“The fundamentals have not changed” – CEO on why digitalization may not always be the answer
“But the way we think about and do insurance has transformed dramatically”
As we move further and further into a digitized future, we also expose ourselves to newer risks – some still unknown or poorly understood. Despite the many benefits it can bring to a sector that is dealing with a staggering number of risks due to a changing world, there may be some benefits to slowing down and looking inside the backyard before going beyond it.
It’s a sentiment that’s expressed by Swiss Re Solutions CEO Russell Higginbotham (pictured above) in conversation with Insurance Business’ Corporate Risk channel, one that’s backed by almost 30 years in the global firm and a particularly restrained view on the sector’s most hotly discussed topic – artificial intelligence (AI).
“I think that there’s clearly a lot of talk around AI at the moment, and it clearly has a lot of potential in the future. That said, it’s probably a little bit overhyped as well,” Higginbotham said. “I see that some of the AI capabilities, they can take away some of the more menial tasks and give people more time, but I think for insurance there’s so much that we can do that’s closer to home and nearer at hand that’s going to be more impactful.”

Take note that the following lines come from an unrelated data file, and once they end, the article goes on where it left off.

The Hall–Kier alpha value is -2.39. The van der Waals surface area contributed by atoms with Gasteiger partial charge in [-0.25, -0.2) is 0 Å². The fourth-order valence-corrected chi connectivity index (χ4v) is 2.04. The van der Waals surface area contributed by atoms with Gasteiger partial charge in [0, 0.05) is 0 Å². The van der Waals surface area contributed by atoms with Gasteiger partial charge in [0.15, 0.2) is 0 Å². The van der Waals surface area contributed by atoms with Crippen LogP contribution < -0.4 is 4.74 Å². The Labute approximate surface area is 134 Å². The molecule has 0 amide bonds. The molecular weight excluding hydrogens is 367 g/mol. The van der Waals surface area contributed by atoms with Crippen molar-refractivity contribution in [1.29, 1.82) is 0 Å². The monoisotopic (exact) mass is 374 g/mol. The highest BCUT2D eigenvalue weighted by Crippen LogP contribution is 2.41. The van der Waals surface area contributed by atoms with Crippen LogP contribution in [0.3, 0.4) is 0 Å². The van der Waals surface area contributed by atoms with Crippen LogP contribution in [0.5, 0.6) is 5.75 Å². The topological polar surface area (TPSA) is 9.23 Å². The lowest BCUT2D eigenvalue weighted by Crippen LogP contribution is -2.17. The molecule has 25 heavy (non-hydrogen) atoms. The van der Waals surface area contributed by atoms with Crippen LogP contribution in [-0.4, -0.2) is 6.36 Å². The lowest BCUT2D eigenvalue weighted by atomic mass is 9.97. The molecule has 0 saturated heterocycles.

Citing the availability of data as something that should be explored more, Higginbotham said that this aspect is “dramatically different” to what it was not too long ago. This particular data can be used for all aspects in the industry – whether it’s underwriting, portfolio management, claims, etc. – and as such he urged the industry to “not get carried away” by AI and focus on near-term things that insurers can do to make the prospects for the customer better.